As originally published in KnoxNews, a USA Today network.
Americans’ love of automobiles makes policies affecting them controversial. Automobiles offer us freedom, opportunity and joy, so it’s been a policymaking challenge to find a balance that’s pro-consumer and pro-environment.
A bipartisan group of U.S. senators is pursuing a commonsense approach. The Driving America Forward Act allows an additional 400,000 electric vehicles per manufacturer to be eligible for a consumer tax credit. The bill was introduced by Lamar Alexander (R-Tennessee), Susan Collins (R-Maine), Gary Peters (D-Michigan) and Debbie Stabenow (D-Michigan).
Electric vehicles make more sense than ever before and continue to be key to a cost-effective, consumer-driven approach to reducing emissions from transportation. They are turning the corner and well positioned to win the hearts and minds of American auto lovers while simultaneously reducing emissions. Even though they are still a small percentage of cars on U.S. roads, widespread adoption may not be far off thanks to heightened innovation and more favorable federal and state policies.
To date, federal support has been steady. The Department of Energy supports research and grant programs for electric vehicle development. A federal tax credit of up to $7,500 for the first 200,000 vehicles sold by a manufacturer has worked well. Tesla was the first manufacturer to reach this limit, and they no longer need the credit as an incentive to sell electric vehicles. Everyday consumers now know the Tesla brand.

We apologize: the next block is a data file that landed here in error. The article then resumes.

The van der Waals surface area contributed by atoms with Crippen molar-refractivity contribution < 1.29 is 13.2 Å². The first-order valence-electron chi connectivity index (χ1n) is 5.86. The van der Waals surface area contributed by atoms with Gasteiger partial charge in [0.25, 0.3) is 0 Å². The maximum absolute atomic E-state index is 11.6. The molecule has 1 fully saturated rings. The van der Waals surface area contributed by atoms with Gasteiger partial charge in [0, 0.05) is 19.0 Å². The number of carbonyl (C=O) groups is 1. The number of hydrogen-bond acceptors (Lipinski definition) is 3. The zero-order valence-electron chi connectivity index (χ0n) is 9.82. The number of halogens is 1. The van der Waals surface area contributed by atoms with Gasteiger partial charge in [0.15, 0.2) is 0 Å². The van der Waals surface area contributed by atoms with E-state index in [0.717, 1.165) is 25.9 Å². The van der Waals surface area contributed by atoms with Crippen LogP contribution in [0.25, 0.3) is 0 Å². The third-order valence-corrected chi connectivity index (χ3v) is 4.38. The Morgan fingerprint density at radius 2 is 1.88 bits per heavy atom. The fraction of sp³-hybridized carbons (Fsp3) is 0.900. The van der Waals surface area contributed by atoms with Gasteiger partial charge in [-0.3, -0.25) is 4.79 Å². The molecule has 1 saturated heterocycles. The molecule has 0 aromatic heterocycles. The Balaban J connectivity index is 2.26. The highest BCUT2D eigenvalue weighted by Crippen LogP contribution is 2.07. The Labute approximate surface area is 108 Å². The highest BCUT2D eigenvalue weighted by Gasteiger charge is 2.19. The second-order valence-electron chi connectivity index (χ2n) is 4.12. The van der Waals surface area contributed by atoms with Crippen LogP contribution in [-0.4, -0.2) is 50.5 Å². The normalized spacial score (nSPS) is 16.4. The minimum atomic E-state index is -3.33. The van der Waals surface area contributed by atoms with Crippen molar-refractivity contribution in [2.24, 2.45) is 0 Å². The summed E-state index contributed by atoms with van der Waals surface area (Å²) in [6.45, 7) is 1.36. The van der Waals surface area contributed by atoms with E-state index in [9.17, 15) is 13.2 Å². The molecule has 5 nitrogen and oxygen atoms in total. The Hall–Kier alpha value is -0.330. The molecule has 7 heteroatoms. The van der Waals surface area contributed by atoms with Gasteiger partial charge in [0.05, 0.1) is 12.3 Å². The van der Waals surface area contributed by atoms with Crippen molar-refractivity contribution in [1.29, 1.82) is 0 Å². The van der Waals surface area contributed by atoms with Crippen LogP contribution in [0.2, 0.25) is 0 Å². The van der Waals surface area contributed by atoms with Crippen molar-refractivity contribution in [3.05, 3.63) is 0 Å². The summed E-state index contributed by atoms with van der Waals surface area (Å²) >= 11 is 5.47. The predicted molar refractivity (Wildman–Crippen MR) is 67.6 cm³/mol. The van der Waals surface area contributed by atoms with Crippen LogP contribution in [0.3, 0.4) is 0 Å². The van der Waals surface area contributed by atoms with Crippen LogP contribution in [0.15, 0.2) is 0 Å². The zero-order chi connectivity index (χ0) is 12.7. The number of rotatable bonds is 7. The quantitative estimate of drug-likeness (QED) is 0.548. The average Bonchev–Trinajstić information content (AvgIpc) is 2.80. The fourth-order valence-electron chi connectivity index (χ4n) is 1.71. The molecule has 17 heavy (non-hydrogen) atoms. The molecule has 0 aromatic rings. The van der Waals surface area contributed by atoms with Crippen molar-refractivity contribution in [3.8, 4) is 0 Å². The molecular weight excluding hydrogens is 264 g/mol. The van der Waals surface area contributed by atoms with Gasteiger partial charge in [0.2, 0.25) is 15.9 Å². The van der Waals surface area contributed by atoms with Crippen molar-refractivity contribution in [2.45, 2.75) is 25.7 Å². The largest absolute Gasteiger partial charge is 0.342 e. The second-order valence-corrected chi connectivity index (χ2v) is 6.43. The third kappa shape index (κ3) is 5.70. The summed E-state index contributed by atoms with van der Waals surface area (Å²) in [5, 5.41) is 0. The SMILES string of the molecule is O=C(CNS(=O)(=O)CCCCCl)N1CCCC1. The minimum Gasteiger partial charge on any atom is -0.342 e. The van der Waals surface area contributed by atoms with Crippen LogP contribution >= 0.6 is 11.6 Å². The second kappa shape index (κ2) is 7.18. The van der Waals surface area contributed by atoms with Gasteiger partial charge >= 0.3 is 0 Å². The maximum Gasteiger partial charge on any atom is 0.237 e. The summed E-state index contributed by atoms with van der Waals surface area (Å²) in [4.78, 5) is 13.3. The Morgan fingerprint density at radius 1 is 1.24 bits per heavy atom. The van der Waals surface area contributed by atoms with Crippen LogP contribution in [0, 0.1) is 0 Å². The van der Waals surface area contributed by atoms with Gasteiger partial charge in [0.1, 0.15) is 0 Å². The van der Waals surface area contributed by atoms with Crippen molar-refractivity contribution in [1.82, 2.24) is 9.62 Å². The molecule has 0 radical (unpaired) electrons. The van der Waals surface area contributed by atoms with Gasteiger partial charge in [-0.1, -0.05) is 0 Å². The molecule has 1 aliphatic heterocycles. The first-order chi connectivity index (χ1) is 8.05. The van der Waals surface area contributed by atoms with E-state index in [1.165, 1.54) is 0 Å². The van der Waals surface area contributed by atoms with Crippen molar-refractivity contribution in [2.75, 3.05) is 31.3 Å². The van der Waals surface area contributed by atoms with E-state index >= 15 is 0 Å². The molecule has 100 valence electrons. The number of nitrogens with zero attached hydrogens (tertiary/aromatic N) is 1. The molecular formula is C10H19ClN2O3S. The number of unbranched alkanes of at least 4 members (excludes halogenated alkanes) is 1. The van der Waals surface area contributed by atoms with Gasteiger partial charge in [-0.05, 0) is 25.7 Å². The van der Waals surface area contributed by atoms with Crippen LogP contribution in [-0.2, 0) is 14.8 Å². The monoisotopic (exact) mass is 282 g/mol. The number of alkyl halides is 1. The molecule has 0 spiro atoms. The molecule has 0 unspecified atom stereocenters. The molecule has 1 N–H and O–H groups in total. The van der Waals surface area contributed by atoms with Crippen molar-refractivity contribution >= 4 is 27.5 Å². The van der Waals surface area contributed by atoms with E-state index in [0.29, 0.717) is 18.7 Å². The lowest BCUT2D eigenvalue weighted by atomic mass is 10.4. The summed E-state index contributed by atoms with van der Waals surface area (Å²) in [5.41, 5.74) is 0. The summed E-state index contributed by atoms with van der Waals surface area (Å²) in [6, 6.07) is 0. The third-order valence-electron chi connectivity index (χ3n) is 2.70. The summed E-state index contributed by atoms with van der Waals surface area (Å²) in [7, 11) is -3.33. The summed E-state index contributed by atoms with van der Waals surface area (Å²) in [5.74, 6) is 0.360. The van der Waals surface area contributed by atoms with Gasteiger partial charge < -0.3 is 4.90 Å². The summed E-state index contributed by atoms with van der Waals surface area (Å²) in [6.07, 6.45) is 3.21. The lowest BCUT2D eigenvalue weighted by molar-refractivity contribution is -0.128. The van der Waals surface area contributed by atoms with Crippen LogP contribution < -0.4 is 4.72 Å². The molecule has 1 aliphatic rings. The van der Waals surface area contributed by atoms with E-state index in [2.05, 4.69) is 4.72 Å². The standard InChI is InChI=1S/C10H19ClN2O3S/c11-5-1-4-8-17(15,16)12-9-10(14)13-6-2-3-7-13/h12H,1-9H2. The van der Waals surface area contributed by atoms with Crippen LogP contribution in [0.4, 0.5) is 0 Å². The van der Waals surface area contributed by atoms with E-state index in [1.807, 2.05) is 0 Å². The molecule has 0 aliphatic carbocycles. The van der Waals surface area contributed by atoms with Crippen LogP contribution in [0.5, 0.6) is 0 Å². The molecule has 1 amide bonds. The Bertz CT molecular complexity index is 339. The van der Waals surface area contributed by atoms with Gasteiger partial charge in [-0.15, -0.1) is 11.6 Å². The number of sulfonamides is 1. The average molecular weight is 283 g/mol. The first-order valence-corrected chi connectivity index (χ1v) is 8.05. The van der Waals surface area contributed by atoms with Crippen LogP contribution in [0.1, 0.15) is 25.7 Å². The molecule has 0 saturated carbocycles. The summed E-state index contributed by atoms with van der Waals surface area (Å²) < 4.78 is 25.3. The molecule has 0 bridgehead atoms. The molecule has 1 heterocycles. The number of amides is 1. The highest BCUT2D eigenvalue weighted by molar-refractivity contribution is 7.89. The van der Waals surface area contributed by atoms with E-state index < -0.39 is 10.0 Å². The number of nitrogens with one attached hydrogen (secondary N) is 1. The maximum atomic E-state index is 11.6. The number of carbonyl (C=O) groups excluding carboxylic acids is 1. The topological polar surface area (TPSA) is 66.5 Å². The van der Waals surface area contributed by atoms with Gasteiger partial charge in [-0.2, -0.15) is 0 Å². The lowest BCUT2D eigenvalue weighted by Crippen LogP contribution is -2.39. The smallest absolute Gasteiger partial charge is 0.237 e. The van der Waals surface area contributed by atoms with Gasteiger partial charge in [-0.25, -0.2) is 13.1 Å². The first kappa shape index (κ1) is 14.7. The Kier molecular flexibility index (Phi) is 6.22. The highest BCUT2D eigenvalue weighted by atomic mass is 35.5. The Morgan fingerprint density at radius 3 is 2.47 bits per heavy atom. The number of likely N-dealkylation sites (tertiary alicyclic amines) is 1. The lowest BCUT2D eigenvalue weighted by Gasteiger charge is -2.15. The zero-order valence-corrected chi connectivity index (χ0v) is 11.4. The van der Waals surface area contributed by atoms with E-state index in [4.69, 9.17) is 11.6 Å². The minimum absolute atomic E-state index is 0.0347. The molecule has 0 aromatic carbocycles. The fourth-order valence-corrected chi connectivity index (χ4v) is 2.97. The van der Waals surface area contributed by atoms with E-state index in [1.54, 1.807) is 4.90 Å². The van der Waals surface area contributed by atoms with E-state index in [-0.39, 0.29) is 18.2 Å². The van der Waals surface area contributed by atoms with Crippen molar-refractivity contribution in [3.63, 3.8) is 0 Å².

The Senate proposal extends the number of electric vehicles eligible for the tax credit by an additional 400,000 vehicles per manufacturer, but it also decreases the credit to $7,000 and ramps down the subsidy faster once the cap is hit. This is a good compromise that offers safeguards to taxpayers while achieving measurable clean air benefits.
The subsidy as proposed phases out automatically as the electric vehicle market matures. America is a world leader in innovation and electric vehicles are an important frontier worth supporting. The tax credit assures that small businesses can enter the market, and well-known automakers can diversify their lineups and offer consumers more environmentally-friendly choices.
Ideally, the U.S. could be an exporter for a new generation of automotive technologies. There’s plenty of demand. In 2017 alone, nearly 580,000 electric vehicles were bought in China.
Costs for electric vehicles are coming down each year, charging at home is inexpensive, recharging options and locations are growing, and limited lifetime maintenance costs are appealing. Many drivers are already saving money in the long run, with approximately $860 in savings per year on fuel alone.
The best role for government is allowing the market to match transportation options with consumer needs. Already, the results are interesting. For example, the growing popularity of ride-share companies like Uber and Lyft presents an opportunity for replacing these vehicles, which spend so much time on the road, with electric vehicles.
Policymakers don’t need to over-steer the auto industry. Steady federal policy, innovative state programs and more choices for consumers will keep pressure on lowering prices with the benefit of lowering emissions.The Driving America Forward Act will be the catalyst needed.
Charles Hernick is the director of policy and advocacy at the Citizens for Responsible Energy Solutions Forum, a 501(c)(3) nonprofit organization committed to educating the public and influencing the national conversation about actionable, free-market, responsible clean energy solutions.